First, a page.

Derek Chambers says young people, particularly those experiencing mental health difficulties, are not finding the public ‘conversation’ very helpful and need access to education and other supports.
ULTIMATELY, the way we talk about mental health in this country will influence our potential for mental health promotion, suicide prevention, and help-seeking in a crisis. The way we frame mental health will also influence the experience of those amongst us who are in distress and are dealing with serious mental health difficulty.
In recent years, the conversation on mental health has switched to the whole population and within that, much of our attention is on young people. This is mostly a positive culture shift.
ReachOut Ireland has had the privilege of gaining insights into the issues that impact young people through our day-to-day work online, through annual user surveys, focus groups and through two large-scale online surveys (engaging over 8,000 young people) in the past two years.
In the recent survey we conducted with the Irish Examiner, a third of teenagers rated their mental health as good, one third rated it as poor and the rest were in the middle. Absolutely nothing groundbreaking to report there.
The key issues highlighted included body image, peer pressure, school, exams, mobile phones and time.
Time, or rather the lack of it, was a major concern related to a sense of constantly feeling under pressure. When asked to select issues that were a cause of stress, 81% of teenagers cited exams and 80% selected school.
Body image was selected as a source of stress by 72% of teenagers and social media by 43%.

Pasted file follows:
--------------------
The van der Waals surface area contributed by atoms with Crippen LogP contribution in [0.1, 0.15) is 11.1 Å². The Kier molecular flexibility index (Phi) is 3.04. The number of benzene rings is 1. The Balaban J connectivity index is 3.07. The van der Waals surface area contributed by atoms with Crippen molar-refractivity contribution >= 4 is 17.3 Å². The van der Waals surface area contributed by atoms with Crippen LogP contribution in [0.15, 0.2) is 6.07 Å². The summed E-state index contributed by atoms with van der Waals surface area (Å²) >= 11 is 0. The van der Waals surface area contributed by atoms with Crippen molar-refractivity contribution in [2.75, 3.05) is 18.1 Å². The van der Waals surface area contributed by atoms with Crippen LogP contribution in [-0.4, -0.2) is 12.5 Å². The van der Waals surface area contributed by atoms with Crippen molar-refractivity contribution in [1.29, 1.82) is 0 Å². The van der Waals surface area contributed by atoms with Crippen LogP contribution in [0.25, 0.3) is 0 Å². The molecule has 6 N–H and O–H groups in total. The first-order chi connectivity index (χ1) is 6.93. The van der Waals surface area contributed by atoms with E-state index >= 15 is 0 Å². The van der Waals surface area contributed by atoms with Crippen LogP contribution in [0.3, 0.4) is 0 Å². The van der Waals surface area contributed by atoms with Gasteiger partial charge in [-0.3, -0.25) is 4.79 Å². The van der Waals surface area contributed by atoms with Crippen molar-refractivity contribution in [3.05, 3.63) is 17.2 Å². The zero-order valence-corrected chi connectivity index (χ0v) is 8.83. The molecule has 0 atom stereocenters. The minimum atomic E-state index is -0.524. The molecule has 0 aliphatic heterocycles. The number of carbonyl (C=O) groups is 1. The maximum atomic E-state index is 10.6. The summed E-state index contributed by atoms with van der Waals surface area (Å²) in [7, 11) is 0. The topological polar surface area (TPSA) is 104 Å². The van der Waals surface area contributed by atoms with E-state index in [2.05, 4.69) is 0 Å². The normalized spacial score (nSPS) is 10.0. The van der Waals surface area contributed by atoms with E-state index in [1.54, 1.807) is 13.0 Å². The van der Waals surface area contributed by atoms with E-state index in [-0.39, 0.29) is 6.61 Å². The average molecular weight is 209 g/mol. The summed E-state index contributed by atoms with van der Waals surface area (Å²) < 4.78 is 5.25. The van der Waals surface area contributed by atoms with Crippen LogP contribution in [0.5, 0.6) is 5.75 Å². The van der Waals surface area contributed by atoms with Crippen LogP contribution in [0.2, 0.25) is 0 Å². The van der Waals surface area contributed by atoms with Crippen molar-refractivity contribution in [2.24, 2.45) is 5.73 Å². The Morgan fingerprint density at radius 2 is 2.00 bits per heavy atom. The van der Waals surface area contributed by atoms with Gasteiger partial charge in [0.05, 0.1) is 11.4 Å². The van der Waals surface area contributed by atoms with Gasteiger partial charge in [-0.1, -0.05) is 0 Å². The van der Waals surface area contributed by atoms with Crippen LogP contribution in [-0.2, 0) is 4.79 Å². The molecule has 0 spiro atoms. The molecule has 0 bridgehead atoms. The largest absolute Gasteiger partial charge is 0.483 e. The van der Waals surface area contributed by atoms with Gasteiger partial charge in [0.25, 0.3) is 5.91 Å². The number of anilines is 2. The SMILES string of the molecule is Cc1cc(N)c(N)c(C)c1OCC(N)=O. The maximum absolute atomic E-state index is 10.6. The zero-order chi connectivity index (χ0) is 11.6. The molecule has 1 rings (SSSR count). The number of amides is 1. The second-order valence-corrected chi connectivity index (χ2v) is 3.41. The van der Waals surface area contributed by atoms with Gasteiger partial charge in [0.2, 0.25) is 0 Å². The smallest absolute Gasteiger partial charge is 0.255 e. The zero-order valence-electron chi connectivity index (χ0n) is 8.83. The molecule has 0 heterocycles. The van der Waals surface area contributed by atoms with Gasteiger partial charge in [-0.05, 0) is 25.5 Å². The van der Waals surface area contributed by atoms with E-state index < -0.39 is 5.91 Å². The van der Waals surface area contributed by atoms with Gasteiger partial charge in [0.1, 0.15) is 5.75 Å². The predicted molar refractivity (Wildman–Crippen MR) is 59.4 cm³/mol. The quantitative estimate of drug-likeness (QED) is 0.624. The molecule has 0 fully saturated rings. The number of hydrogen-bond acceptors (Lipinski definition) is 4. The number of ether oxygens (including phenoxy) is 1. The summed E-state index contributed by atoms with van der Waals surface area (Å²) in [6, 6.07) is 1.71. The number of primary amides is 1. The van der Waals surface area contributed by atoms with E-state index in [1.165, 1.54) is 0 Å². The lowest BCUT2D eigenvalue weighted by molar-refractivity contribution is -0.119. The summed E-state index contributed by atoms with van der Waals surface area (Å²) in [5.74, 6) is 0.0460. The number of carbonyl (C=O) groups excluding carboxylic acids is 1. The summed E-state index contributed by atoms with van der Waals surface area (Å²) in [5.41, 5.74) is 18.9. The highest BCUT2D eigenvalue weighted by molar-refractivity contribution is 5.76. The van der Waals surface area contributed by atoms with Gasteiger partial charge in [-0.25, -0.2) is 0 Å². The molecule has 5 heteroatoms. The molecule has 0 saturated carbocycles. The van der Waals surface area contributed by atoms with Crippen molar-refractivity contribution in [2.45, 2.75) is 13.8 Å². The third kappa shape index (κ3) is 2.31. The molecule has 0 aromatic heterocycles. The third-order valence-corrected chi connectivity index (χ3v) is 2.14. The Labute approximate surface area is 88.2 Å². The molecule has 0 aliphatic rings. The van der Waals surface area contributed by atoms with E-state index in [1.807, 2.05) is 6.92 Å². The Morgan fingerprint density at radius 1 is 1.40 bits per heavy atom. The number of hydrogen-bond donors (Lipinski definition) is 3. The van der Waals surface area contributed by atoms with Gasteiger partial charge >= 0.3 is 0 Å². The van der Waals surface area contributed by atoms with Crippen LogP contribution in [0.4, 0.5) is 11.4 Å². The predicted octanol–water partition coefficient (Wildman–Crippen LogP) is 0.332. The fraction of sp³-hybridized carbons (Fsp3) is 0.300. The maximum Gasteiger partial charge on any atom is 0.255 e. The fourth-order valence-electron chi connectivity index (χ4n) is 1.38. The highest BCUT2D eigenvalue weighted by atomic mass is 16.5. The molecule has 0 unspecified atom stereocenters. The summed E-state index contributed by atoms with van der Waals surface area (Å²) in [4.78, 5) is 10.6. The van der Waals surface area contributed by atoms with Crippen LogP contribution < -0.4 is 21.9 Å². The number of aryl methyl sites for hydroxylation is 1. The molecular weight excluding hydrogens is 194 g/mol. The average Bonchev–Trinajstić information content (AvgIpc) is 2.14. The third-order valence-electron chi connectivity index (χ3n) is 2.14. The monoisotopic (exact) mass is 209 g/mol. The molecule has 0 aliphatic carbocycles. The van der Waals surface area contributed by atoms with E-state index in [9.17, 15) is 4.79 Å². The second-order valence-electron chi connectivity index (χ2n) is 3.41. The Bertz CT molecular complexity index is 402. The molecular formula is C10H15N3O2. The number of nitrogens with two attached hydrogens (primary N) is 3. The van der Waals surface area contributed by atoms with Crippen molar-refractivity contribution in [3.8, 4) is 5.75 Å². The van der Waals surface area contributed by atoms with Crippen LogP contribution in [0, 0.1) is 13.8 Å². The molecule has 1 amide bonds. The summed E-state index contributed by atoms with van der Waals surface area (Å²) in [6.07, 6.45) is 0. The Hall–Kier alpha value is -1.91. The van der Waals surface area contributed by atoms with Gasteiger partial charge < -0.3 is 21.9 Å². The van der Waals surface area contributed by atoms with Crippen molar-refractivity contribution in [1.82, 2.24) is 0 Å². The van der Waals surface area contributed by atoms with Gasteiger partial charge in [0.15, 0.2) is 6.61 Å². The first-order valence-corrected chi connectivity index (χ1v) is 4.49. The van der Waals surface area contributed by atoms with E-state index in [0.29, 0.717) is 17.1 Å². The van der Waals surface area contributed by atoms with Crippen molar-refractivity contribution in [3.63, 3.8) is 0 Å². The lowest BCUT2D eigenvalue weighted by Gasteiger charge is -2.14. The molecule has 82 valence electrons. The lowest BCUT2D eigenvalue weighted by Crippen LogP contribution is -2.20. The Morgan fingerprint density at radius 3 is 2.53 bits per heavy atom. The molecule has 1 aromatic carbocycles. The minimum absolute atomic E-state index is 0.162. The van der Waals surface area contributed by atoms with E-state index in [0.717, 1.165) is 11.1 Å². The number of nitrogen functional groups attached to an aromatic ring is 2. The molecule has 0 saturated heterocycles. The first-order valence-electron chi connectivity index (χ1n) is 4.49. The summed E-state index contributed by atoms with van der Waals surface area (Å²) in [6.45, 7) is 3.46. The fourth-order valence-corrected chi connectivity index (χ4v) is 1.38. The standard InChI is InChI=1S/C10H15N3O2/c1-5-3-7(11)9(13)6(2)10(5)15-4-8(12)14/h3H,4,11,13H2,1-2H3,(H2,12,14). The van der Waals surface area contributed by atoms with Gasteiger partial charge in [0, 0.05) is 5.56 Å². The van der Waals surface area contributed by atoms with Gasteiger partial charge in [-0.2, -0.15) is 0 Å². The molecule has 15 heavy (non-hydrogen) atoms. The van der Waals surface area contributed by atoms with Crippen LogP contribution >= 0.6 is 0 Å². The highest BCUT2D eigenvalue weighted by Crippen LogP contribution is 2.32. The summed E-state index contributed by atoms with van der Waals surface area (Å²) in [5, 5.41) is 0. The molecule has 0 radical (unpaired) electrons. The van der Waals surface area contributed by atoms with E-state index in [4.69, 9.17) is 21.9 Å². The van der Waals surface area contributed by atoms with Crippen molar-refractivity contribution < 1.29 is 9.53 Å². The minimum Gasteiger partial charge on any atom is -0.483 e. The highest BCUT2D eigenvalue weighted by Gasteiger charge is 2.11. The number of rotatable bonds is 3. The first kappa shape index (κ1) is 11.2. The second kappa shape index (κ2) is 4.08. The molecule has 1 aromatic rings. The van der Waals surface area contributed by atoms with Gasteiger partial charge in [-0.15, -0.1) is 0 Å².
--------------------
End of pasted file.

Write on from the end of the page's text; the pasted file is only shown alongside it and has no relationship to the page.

The responses to our open question on views on mental health resonated with our general survey findings and gave us really important insights into the issues that are impacting young people.
Strong themes included a frustration with the way we are talking about mental health; the stress associated with our “always on” culture and the omnipresence of social media; and, the fundamental importance of the school or college experience.
All of these issues are connected. Social media has the power to amplify public discourse and many young people are frustrated by the amount of talk around mental health.
One young person suggested: “There’s too much awareness of mental health sometimes. You need an escape from negativity and sometimes that’s not possible because depression/suicide is practically everywhere.”
According to another young person: “It [mental health] is both over emphasised and under resourced, paradoxically.”
It is really important to note that most of the young people who expressed frustration with our national conversation on mental health, reported that they had personal mental health difficulties.
It might be the case that those with the most mental health need feel lost or swallowed up in the general clamour to embrace the issue, which is far more accessible now through campaigns like the #littlethings and the Green Ribbon awareness campaign.